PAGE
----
Can't start new channel to show World Cup matches: PB to SC
Public broadcaster Prasar Bharti on Thursday told the Supreme Court that it was not feasible for the government and the public broadcaster to run a new channel for exclusive broadcast of World Cup matches.WorldCup2015 Updated: Feb 19, 2015 17:24 IST
Public broadcaster Prasar Bharti on Thursday told the Supreme Court that it was not feasible for the government and the public broadcaster to run a new channel for exclusive broadcast of World Cup matches.
Attorney general (AG) Mukul Rohatgi, appearing for Prasar Bharti, told the apex court that they were not in a position to create a separate channel as they had limited number of transmitters.
After hearing Rohatgi, the bench comprising justices Ranjan Gogoi and Prafulla C Pant reserved its verdict on Prasar Bharti's plea against the Delhi high court order barring Doordarshan from sharing live feed of the World Cup cricket matches with private cable operators.
The AG told the bench that the public broadcaster has around 1400 transmitters across the country to cater to the entire population of India.
"Most of these transmitters were unmanned and located in remote corners of the country. So it is not feasible for them to create a separate channel," Rohatgi said.
He rejected the suggestion mooted by Star India to start a separate channel, saying "law is for public good" and this was a dispute between Star India and cable operators.
"Why should the people suffer? Everybody should get the opportunity to watch the matches," he said.
Senior advocate P Chidambaram, appearing for Star India, said a similar situation had arisen at the time of Commonwealth Games in 2010. "If at that time a separate channel was created in six days, then why can't it be done now," he said.
"We can provide them the necessary help to create a separate channel and provide them technical assistance as well," he added.
Chidambaram further said the new channel can be carried out on the same frequency as that of Doordarshan with no additional cost involved.
He said the nine-ten matches which are yet to be telecast would attract nearly 70 per cent of viewership, as per TAM report.
Chidambaram told the court each subscriber would have to pay Rs 16 in terms of TRAI regulations for viewing the matches. "If nothing is done, this would lead to great losses which would amount to Rs 290 crores.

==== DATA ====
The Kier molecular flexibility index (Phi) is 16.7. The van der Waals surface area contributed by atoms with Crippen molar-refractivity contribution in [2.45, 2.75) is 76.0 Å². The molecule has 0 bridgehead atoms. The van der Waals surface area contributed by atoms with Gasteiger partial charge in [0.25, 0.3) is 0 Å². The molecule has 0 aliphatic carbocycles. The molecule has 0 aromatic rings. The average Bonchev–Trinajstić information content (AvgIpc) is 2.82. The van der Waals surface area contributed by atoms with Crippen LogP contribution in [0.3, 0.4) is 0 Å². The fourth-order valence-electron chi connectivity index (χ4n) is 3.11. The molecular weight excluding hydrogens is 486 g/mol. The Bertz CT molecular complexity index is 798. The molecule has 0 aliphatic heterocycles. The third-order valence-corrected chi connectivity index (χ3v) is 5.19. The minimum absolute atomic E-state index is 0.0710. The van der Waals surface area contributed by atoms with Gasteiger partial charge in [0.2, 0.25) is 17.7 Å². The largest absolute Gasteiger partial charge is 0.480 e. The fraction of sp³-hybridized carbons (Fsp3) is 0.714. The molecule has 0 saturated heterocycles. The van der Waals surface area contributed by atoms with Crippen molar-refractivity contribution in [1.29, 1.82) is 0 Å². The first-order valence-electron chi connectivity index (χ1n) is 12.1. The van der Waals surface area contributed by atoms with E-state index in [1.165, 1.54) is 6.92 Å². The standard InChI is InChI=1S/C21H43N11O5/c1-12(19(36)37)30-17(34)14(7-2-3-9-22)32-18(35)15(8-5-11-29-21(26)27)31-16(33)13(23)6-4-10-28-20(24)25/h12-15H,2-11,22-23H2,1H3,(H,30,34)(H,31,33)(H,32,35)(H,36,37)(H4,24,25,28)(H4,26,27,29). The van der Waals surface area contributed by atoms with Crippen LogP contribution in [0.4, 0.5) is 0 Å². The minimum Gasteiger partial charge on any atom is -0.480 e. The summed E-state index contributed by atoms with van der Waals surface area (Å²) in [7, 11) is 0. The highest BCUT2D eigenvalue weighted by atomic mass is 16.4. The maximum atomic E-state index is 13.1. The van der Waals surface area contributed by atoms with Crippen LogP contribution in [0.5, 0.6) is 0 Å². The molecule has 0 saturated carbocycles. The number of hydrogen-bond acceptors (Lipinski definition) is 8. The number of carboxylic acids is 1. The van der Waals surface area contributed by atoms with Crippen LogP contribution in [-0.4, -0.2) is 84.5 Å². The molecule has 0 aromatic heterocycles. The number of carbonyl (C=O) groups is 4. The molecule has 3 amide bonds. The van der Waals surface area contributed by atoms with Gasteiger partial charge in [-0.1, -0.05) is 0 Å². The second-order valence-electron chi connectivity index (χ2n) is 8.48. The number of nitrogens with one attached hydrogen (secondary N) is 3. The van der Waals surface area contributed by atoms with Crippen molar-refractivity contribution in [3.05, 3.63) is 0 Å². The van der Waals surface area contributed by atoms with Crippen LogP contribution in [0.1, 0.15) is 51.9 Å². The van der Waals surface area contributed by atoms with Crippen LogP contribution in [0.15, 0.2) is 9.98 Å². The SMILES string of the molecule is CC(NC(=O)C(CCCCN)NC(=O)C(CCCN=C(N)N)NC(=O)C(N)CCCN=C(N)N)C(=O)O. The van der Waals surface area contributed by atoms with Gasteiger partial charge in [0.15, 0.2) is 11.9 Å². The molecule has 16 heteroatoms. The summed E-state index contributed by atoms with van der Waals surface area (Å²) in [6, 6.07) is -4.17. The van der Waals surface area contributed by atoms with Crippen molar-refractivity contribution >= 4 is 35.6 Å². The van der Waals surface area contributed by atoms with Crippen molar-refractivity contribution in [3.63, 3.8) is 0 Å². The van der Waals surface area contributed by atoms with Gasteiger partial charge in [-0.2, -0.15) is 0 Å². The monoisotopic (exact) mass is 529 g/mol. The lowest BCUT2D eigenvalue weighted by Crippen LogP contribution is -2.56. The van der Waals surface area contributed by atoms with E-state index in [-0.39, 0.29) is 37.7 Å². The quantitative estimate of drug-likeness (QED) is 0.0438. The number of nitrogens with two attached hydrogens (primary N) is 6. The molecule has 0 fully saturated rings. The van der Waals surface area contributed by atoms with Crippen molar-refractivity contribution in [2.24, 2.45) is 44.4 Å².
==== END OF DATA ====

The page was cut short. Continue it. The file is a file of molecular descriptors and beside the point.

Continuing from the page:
"An investor comes to this country with a hope that his contract will fetch him money. We have employed large number of people and cater to the needs of sport-lovers and if our estimated revenues are not achieved, we'll go broke. Private cable operators are being enriched for no reason," he said.
He further claimed that Prasar Bharti was "violating provisions of the Sports Act and they were taking my content and sharing it with others causing loss to us."
The bench then said, "Do not ask us to express opinion on the provisions of Sports Act. It is too premature. That is why we tried to work out equities" and added "we can do nothing at this stage."
Chidambaram also suggested that Prasar Bharti could create a replica channel with all DD programmes minus the matches and run a scroll in this regard.
The AG outrightly refused the suggestion saying "We don't want to do it at all. This is not required. Whose interest is being protected? The reach of matches should be for everybody."
In the last hearing, the apex court had asked the public broadcaster to respond to the suggestion that a new channel can be started by Prasar Bharti, as was done for CWG, for showing World Cup matches to ensure that private cable operators do not get the live feed.
The court had also asked Star India Ltd to give details of quantum of losses which it may incur on account of sharing of live feed of matches by Prasar Bharti to private cable operators.
Earlier, the public broadcaster had moved Supreme Court challenging the Delhi high court judgement.
The appeal was made against the February 4 judgement of the High Court which was passed on the plea of Board of Control for Cricket in India, ESPN and Star. They had contended that cable operators were getting live feed free through DD channels, resulting in loss of revenue for them.
The High Court had also observed that while advertisement revenue received by DD in respect of the shared content of the sports channels was to be shared in the ratio of not less than 75:25, "it still does not cater to the loss of subscription revenue" by ESPN and Star.